ASUS X399 ROG Zenith Extreme Alpha Review

Temperatures

ASUS X399 ROG Zenith Extreme Alpha Preview

Temperatures

All the hard work that the ASUS design department have put into these revised, robust, over-engineered power phases and their cooling was time well spent. The X399 ROG Zenith Extreme Alpha barely breaks a sweat. Its worth noting that the FFE VRM temp results were basically achieved by covering the front and rear of the VRM's with insanely loud bench fans running 3000rpm. The fact the Zenith manged to match and even beat these without any troubles and without those heatsink fans even starting to run is insane. If it got that hot running 32 Cores and 64 Threads with a fixed manual overclock it does make us wonder if Asus have designed this ready to cope with the rumored next gen 48 Core Threadripper 3....?

ASUS X399 ROG Zenith Extreme Alpha CPU Temperatures  


ASUS X399 ROG Zenith Extreme Alpha VRM Temperatures  

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Most Recent Comments

23-04-2019, 07:16:54

Avet
Another great review TTL style.

You got a bit confused in the video Tom. Slow brain to mouth connection?

IR3555M are smart power stages. They integrate both high, and low side mosfets with additional sensing, and protection circuits into one package. They are those chips above inductors (chokes) at the front. SMDs at the back are capacitors for ironing out the current. Either aluminium polymer, or tantalum.

Pretty much all VRM controllers on motherboards have 8 PWM signals. ASUS uses 8 PWM signals with 2 power stages for each signal. And in that case 8 PWM signals interleaving. MSI uses doublers for each PWM signal so in the end there are 16 PWM signals interleaving (one for each power stage). Both VRMs spread the load over 16 power stages for better efficiency.Quote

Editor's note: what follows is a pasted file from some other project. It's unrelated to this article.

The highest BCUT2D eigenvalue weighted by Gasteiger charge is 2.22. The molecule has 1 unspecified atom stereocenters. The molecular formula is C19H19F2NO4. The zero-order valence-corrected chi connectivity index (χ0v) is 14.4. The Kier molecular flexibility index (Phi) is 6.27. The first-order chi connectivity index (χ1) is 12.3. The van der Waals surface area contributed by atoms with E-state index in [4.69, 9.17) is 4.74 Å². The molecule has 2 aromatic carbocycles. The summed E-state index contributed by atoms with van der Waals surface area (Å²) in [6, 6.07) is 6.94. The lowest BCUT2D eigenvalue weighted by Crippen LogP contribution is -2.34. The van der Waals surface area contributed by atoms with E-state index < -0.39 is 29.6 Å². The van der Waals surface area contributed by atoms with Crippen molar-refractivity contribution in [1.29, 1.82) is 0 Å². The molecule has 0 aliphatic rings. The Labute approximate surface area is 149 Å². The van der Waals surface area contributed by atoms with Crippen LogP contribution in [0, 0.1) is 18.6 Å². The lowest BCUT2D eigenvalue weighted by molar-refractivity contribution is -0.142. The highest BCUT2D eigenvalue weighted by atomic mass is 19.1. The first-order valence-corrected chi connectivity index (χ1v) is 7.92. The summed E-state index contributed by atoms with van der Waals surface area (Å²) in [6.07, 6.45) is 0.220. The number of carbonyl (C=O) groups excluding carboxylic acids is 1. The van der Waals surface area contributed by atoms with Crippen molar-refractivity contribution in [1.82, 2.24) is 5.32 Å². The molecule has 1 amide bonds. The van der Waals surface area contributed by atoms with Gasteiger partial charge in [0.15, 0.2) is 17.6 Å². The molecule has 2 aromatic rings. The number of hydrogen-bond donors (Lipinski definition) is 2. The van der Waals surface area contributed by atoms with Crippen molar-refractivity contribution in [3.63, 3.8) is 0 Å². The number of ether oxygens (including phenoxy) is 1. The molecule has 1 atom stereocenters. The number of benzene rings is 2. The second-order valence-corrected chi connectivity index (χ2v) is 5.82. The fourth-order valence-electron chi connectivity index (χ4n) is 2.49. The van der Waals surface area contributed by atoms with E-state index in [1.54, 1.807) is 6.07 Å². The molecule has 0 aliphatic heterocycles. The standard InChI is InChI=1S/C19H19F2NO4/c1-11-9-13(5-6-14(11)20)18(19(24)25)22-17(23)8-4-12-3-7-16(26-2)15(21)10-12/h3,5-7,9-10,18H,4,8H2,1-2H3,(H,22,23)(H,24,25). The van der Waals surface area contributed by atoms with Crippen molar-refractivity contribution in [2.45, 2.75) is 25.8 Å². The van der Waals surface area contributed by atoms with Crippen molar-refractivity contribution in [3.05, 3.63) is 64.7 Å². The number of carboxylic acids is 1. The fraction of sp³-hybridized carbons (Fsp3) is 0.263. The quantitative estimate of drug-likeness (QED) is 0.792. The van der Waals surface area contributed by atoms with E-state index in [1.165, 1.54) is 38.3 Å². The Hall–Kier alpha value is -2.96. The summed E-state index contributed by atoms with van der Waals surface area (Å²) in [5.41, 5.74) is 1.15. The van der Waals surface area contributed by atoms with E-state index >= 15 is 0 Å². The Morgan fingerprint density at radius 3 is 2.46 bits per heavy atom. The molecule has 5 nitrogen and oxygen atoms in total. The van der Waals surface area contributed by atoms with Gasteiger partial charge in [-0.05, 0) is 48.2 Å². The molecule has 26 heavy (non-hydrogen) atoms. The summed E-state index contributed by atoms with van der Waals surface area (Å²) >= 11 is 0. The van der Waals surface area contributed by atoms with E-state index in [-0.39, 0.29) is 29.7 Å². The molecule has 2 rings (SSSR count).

23-04-2019, 10:44:17

tinytomlogan
Quote:
Originally Posted by Avet View Post
Another great review TTL style.

You got a bit confused in the video Tom. Slow brain to mouth connection?

IR3555M are smart power stages. They integrate both high, and low side mosfets with additional sensing, and protection circuits into one package. They are those chips above inductors (chokes) at the front. SMDs at the back are capacitors for ironing out the current. Either aluminium polymer, or tantalum.

Pretty much all VRM controllers on motherboards have 8 PWM signals. ASUS uses 8 PWM signals with 2 power stages for each signal. And in that case 8 PWM signals interleaving. MSI uses doublers for each PWM signal so in the end there are 16 PWM signals interleaving (one for each power stage). Both VRMs spread the load over 16 power stages for better efficiency.

I meant to say PWM on the back not mosfet.... Just me being a spaz, I knew what I meant Quote
Reply
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